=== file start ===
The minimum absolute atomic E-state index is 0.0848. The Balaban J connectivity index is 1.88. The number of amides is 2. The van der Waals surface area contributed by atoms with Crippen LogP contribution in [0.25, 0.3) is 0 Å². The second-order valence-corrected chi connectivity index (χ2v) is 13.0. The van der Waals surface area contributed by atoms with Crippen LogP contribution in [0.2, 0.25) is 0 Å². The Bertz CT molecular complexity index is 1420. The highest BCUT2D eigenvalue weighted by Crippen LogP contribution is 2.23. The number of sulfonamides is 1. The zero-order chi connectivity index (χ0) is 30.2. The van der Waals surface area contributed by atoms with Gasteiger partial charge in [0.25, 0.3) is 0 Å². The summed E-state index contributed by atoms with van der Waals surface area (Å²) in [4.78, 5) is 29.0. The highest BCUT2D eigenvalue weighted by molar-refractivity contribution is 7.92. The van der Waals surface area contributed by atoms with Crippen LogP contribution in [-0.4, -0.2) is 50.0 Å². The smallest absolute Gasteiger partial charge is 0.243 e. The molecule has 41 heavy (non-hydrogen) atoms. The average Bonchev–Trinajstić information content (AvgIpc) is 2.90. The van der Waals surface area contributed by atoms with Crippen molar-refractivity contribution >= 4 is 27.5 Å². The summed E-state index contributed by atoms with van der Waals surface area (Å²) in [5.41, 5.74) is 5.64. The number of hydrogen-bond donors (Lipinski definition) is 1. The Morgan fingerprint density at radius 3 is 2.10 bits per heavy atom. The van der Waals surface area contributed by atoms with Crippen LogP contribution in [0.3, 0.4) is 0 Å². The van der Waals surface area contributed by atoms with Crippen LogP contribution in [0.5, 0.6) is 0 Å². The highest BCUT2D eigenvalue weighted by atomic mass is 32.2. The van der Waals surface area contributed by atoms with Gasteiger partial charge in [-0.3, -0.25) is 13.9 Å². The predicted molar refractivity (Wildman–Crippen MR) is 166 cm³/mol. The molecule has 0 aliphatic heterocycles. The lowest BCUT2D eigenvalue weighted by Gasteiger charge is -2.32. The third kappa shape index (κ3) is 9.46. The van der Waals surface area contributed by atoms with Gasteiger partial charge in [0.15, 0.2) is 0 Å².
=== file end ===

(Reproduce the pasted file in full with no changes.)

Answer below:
The minimum absolute atomic E-state index is 0.0848. The Balaban J connectivity index is 1.88. The number of amides is 2. The van der Waals surface area contributed by atoms with Crippen LogP contribution in [0.25, 0.3) is 0 Å². The second-order valence-corrected chi connectivity index (χ2v) is 13.0. The van der Waals surface area contributed by atoms with Crippen LogP contribution in [0.2, 0.25) is 0 Å². The Bertz CT molecular complexity index is 1420. The highest BCUT2D eigenvalue weighted by Crippen LogP contribution is 2.23. The number of sulfonamides is 1. The zero-order chi connectivity index (χ0) is 30.2. The van der Waals surface area contributed by atoms with Gasteiger partial charge in [0.25, 0.3) is 0 Å². The summed E-state index contributed by atoms with van der Waals surface area (Å²) in [4.78, 5) is 29.0. The highest BCUT2D eigenvalue weighted by molar-refractivity contribution is 7.92. The van der Waals surface area contributed by atoms with Crippen LogP contribution in [-0.4, -0.2) is 50.0 Å². The smallest absolute Gasteiger partial charge is 0.243 e. The molecule has 41 heavy (non-hydrogen) atoms. The average Bonchev–Trinajstić information content (AvgIpc) is 2.90. The van der Waals surface area contributed by atoms with Crippen molar-refractivity contribution >= 4 is 27.5 Å². The summed E-state index contributed by atoms with van der Waals surface area (Å²) in [5.41, 5.74) is 5.64. The number of hydrogen-bond donors (Lipinski definition) is 1. The Morgan fingerprint density at radius 3 is 2.10 bits per heavy atom. The van der Waals surface area contributed by atoms with Crippen LogP contribution in [0.3, 0.4) is 0 Å². The van der Waals surface area contributed by atoms with Crippen LogP contribution in [0.5, 0.6) is 0 Å². The highest BCUT2D eigenvalue weighted by atomic mass is 32.2. The van der Waals surface area contributed by atoms with Gasteiger partial charge in [-0.3, -0.25) is 13.9 Å². The predicted molar refractivity (Wildman–Crippen MR) is 166 cm³/mol. The molecule has 0 aliphatic heterocycles. The lowest BCUT2D eigenvalue weighted by Gasteiger charge is -2.32. The third kappa shape index (κ3) is 9.46. The van der Waals surface area contributed by atoms with Gasteiger partial charge in [0.15, 0.2) is 0 Å².